Hydrogen-deuterium exchange mass spectrometry(HDX MS) is very useful in the study of many aspects of proteins, especially the analysis of protein conformation and dynamics. These results have important guiding significance for a deep understanding of the physiological activities and applications of proteins. BOC Sciences uses nano-scale color fillers, which can greatly shorten the time required for liquid phase analysis without losing the chromatographic separation effect, and has an ultra-high resolution. In addition, we also adopted a high-resolution mass spectrometry system, which not only ensures the reliability of the experimental data, but also is more direct, fast and routine.
Our analysis principle is that by placing the protein in a deuterated solution, the hydrogen atoms on the surface of the protein are exchanged with the deuterium atoms in the solvent, and the exchanged protein is digested to produce polypeptide fragments. Finally, mass spectrometry was used to identify the mass of the peptides (peptides located on the surface of the protein are more likely to undergo hydrogen tritium atom exchange and increase in mass than those located in the interior of the protein, thereby inferring the protein epitope conformation).
Protein folding research is one of the core research fields of molecular biology today, with important theoretical and practical significance. Its main content is to study the law, stability and relationship between the specific three-dimensional spatial structure of protein and its biological activity. BOC Sciences is able to reveal which parts are folded and when by monitoring changes in deuteration during folding, as well as what factors may influence folding and various folding states. In addition to the study of the folding and unfolding of individual proteins, our technology supports understanding how other proteins participate in folding or maintain a folded state.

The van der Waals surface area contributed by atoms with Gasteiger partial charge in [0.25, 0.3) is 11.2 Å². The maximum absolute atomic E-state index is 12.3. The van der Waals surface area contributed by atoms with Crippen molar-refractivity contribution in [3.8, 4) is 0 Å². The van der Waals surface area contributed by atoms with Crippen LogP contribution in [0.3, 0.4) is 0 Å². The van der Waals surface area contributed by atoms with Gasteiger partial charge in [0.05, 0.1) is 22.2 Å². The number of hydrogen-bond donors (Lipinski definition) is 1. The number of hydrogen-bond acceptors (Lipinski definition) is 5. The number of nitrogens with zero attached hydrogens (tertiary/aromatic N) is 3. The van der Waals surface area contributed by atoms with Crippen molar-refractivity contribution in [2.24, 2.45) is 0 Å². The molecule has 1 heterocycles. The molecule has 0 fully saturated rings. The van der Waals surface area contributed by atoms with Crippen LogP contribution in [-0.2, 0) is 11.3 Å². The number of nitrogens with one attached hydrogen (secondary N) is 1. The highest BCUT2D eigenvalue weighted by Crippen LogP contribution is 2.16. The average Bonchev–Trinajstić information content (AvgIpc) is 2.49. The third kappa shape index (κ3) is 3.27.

Understanding the structure of a protein is an important factor in understanding its function. Our hydrogen-deuterium exchange mass spectrometry played an important role in this work. Our research objects cover two categories of virus-related proteins and virus-unrelated proteins. Not only that, but we were able to combine hydrogen-deuterium exchange mass spectrometry with structural analysis from cryo-EM, modeling, and other tools to provide more information. Our services include but are not limited to, the analysis of multidomain proteins, quaternary interactions, and protein evolution relationships.
The activity and function of proteins are often regulated by binding to other molecules; therefore, understanding these events can provide important insights into protein function and disease-related states. We use hydrogen-deuterium exchange mass spectrometry to study protein interactions including antigen/antibody, protein/macromolecule, and protein/small molecule.
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